- Ensure that you’ve done your homework in advance; and your PR firm has prepared a comprehensive briefing book that includes potential questions with suggested answers, and background on the interviewer.
- Speak in personal terms: Rather than “the company,” or “we,” which can sound somewhat overbearing, use “I.”
- Relax and build rapport.
- While various corporate, competitive or regulatory issues may preclude answers to certain questions, all questions are fair game. And, treat those that seem naïve without sarcasm or condescension.
- Don’t bluff. If there’s a question posed you can’t answer, say so and be brief about it.
- Avoid rambling; be succinct and don’t pursue subjects in which you are not thoroughly briefed.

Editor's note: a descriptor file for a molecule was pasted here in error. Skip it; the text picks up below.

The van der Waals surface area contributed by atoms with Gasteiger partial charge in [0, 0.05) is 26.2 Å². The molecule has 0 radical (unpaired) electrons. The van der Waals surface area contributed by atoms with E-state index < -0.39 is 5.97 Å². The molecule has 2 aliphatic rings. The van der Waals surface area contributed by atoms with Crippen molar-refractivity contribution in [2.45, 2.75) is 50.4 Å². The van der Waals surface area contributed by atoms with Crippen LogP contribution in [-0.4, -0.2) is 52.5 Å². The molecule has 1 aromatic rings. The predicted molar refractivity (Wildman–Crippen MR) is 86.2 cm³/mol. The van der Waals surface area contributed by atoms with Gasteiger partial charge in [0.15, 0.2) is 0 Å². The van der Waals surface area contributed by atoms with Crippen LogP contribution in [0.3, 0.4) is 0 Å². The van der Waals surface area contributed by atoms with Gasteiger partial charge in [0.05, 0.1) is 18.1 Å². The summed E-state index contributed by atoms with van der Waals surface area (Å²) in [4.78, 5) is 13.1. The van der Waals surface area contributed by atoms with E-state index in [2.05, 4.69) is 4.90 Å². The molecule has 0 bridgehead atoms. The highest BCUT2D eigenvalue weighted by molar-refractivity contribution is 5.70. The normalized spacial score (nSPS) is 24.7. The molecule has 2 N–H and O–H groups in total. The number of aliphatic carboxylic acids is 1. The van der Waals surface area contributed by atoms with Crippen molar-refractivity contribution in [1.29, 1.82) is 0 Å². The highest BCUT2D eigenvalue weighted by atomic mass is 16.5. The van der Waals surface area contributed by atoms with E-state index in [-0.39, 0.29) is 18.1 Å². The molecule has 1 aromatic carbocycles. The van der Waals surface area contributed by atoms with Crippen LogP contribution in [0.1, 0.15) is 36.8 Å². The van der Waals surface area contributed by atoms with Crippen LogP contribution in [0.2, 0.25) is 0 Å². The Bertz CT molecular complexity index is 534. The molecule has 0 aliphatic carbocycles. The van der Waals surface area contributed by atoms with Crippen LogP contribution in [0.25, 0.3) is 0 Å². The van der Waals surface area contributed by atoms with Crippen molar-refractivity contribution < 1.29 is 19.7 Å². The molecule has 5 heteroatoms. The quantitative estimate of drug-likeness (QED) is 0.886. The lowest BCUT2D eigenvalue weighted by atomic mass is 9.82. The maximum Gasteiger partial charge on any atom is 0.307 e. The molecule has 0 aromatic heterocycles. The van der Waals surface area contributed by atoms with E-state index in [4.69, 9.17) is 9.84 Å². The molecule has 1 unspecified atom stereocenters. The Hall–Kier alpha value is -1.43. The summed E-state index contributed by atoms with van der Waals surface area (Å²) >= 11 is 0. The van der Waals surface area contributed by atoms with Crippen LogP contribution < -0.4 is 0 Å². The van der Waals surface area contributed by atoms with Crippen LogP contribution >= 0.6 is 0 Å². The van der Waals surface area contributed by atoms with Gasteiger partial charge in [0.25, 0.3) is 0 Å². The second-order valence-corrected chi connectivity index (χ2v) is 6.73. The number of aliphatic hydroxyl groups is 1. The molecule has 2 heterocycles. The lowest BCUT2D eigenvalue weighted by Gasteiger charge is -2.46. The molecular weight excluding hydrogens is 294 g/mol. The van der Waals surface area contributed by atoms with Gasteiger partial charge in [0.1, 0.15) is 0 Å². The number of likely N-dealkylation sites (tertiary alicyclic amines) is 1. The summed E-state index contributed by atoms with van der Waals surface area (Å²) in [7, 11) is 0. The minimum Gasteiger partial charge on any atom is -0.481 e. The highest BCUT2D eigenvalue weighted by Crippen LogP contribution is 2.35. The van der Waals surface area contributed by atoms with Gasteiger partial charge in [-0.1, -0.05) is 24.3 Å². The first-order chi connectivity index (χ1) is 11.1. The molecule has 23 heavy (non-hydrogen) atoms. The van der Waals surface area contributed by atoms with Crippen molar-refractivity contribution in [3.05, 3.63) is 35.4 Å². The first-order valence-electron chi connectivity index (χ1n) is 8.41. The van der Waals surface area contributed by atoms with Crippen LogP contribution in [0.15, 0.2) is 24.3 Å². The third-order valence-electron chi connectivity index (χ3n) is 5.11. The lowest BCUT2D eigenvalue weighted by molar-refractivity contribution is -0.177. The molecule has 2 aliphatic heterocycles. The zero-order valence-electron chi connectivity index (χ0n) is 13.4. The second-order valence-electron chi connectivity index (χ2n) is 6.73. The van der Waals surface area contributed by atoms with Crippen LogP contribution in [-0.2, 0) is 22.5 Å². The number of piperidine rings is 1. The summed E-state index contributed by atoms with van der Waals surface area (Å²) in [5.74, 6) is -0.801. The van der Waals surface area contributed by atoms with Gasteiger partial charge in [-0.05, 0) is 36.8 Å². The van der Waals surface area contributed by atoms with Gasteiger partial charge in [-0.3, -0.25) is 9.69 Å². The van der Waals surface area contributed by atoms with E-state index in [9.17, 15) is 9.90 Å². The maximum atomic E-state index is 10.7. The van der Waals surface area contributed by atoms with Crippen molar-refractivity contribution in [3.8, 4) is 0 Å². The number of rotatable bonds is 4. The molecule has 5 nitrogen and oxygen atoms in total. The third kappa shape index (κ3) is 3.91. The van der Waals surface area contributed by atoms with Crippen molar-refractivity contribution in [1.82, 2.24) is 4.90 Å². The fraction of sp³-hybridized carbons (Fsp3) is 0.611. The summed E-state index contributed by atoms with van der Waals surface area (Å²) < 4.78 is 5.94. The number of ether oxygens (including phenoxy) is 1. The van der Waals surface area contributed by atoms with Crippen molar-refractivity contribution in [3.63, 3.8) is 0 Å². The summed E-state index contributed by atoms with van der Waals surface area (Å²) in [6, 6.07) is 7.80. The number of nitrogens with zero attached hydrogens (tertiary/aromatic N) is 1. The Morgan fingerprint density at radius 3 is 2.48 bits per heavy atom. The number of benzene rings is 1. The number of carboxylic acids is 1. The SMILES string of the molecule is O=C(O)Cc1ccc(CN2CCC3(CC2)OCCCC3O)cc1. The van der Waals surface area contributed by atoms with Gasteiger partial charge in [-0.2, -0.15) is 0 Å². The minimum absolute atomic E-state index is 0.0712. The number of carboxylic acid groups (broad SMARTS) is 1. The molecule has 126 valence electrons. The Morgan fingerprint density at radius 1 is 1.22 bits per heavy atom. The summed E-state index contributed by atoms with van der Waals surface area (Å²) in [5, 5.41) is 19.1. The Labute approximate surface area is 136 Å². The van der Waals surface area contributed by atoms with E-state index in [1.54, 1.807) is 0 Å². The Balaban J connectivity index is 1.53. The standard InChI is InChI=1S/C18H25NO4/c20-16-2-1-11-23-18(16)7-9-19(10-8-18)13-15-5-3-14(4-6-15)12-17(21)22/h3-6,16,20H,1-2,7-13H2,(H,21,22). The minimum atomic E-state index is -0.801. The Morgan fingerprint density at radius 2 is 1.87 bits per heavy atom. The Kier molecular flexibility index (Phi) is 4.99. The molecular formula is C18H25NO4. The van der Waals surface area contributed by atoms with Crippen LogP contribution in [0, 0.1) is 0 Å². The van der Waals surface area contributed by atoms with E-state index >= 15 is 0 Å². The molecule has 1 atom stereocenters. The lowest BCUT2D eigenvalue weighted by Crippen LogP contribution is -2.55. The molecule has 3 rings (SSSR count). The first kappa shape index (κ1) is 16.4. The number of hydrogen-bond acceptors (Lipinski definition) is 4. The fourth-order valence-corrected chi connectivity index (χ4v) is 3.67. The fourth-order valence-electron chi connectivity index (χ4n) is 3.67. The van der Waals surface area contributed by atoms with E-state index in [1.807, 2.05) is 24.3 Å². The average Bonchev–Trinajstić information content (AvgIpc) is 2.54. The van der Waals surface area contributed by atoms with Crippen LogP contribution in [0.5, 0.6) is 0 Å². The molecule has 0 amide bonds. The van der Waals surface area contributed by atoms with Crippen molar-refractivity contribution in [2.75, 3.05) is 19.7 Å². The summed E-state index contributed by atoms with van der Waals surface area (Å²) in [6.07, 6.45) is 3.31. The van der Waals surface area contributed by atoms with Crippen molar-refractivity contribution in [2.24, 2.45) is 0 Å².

- Tell the truth. Seems simple, but it often slides with evasiveness or “staying on message.” Journalists are generally perceptive and good at detecting evasion or sins of omission.
- If you decline to answer a question, explain why.
- If you promise information will be forthcoming, ensure that it is and with dispatch. Remember, reporters work on deadlines. And the convenience of “forgetting” to follow up is a bit like “the dog ate my homework.”
- Facts drive an interview. Have them ready, with examples.
- There is no such thing as “off the record.” If you don’t want to see it in print, don’t say it, especially in an interview on a complex topic. Most reporters will honor an “off the record” stipulation, but there are some who may not and it simply isn’t worth taking the risk, even if the reporter agrees to a “not for attribution” caveat. If it’s shape, color or finesse with the media you may require, rely on the judgement of your PR firm.
Stern And Company
info @ sdsternpr.com